Now that your PSP is eagerly awaiting other PSP players, it’s time to get your computer to make the Internet connection. Remember, your computer must be getting its Internet connection via Ethernet, since your wireless card will not be able to both receive and send the signal to both your broadband network and your PSP. Make sure that everything is running smoothly as far as the Internet goes on your computer. Assuming that it is, you need to set up a computer-to-computer or ad hoc network over WiFi between your computer and the PSP. If you are on Windows or Linux, make sure that the settings for your wireless connection are set to ad hoc. On Mac OS X, all you need to do is click on the AirPort signal icon in the menu bar, and under Computer-to-Computer Networks, you will see an oddly named computer starting with PSP_, as in Figure 4-5. This is your PSP, which is currently broadcasting, searching to host a multiplayer game. Select the PSP from the list to create a computer-to-computer network between your computer and the PSP.
Now that you have established a computer-to-computer network with your PSP, it’s time to load XLink Kai.
On a PC, launch Kai, log in to your XLink Kai account, and check Kai’s diagnostics to make sure that it is reading your PSP correctly.
On a Mac, first launch Kaid, then load Amaryllis and enter the login information to your XLink Kai account. Navigate to the consoles tab in Amaryllis and select the PSP console room (see Figure 4-6).
Now, back on the PSP, you can at this point stop attempting to host the game that you used to connect the PSP to your computer. You may now begin hosting a new game on your PSP or try to join one of the games being shared out from your computer to your PSP via Kai or Amaryllis.
Make sure that your PSP and your PSP’s WLAN switch are both turned off.
Turn on your PSP and change the network settings to Ad Hoc on Channel 1.
Load the game you want to play, switch on the WLAN switch, and begin hosting a wireless game.
On your computer, establish a computer-to-computer or ad hoc connection with the PSP.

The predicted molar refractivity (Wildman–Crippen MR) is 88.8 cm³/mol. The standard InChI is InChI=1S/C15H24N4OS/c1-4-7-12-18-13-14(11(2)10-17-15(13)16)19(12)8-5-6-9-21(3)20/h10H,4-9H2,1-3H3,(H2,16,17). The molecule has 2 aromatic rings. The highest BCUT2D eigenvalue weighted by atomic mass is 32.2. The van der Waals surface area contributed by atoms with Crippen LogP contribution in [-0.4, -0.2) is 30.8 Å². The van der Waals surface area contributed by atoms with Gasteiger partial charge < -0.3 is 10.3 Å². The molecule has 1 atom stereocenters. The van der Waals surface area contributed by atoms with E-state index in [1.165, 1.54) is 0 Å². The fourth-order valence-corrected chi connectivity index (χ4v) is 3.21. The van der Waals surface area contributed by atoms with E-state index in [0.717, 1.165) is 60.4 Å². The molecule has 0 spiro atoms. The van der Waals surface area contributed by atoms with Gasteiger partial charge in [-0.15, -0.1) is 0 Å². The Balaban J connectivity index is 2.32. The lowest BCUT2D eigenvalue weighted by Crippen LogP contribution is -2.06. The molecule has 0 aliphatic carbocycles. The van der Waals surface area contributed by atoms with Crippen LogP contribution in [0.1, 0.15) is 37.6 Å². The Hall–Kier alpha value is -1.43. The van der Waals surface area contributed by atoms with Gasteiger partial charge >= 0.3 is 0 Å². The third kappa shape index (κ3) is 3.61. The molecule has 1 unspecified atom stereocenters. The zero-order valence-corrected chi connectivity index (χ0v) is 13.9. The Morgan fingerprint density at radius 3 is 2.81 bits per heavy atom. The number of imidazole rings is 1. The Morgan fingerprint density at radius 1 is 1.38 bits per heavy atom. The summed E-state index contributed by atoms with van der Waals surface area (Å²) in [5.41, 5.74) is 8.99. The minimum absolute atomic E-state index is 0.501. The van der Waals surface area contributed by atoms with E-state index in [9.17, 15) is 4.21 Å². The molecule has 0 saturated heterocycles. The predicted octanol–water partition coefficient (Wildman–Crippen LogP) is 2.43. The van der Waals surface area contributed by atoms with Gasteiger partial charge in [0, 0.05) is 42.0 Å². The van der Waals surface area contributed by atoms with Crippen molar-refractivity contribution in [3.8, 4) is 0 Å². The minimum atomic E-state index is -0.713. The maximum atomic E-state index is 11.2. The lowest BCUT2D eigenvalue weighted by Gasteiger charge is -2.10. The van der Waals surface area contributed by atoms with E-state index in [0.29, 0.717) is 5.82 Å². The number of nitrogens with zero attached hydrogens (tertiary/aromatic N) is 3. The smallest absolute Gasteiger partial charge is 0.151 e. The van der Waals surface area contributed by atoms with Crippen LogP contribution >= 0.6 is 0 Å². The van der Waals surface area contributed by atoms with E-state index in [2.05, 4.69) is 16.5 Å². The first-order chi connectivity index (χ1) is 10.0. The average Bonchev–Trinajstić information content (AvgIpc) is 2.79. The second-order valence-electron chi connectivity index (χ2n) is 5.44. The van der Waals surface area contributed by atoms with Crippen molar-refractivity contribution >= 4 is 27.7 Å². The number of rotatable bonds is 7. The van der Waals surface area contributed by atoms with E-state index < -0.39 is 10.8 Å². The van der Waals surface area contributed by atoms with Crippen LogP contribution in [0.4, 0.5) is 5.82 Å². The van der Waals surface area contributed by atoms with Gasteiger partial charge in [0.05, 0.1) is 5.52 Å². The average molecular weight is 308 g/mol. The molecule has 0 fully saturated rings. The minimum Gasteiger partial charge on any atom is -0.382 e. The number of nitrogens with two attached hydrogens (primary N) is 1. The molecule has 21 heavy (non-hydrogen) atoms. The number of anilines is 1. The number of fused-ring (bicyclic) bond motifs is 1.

Launch Kai or Kaid. If you are on Mac OS X, launch Amaryllis after launching Kaid.
Make sure you are successfully logged in to XLink Kai.
Stop hosting the game on your PSP.
Start hosting a new game or select a game in Kai/Amaryllis and try to join that game on your PSP.
If you are having trouble connecting, just go through these steps again, and refer to the online tutorials available via the XLink Kai forums (http://www.teamxlink.co.uk/forum/viewtopic.php?t=5649). If you switch games, you will have to close everything out and start over from the beginning, as each separate game broadcasts under a different ad hoc or computer-to-computer networked name. The people who are successfully logging in and playing are following the preceding steps to a tee, and starting over from the beginning anytime anything goes wrong.
Once you are connected and successfully playing an opponent, one thing you will notice is that there is a noticeable difference between playing with your friend sitting across your living room and playing with your friend in Bangladesh, who you are racing in Wipeout Pure over the Internet. Although you can—with only a modicum of work—get the connection between your PSP, your computer, and the XLink Kai network up and running, once you are connected, you will most likely have trouble connecting to games or hosting games from time to time. Keep on trying.
Wipeout Pure connected nicely for me when I was testing this hack, but while Untold Legends: Brotherhood of the Blade supports WiFi game play, I could never get it to successfully connect to any other players. I should clarify here: we were able to connect, but we couldn’t see each other and, if we weren’t headed in the same direction, the game froze, timed out, and we were disconnected.
Also, if you are connected and playing a game successfully, you are still going to encounter all the lag problems that you experience with any other online gaming system. The game will only run as fast as its slowest player. In Wipeout Pure, I would sometimes have a good normal race, whereas other times, as soon as the race started, I would find myself racing the ghosts of my opponents and no one would know whether they were winning or not until they finished the race. Several times, my PSP told me I was in first place, but when I jumped through the finish line, thinking I’d won, I suddenly was confronted with the information that I had finished third.
Recently, an alternative to XLink Kai has shown up online; XBConnect, which used to exclusively offer Internet game play to Xbox owners, has opened up a PSP section on their service. XBConnect (http://www.xbconnect.com/) is PC-only, so if you are on a Windows machine and frustrated or dissatisfied with XLink Kai, you might want to check out XBConnect.
Whatever you go with, have fun. And if you’re online with XLink Kai searching for a quick game, look for cks3. That’s me, and I’m always looking for some friendly competition.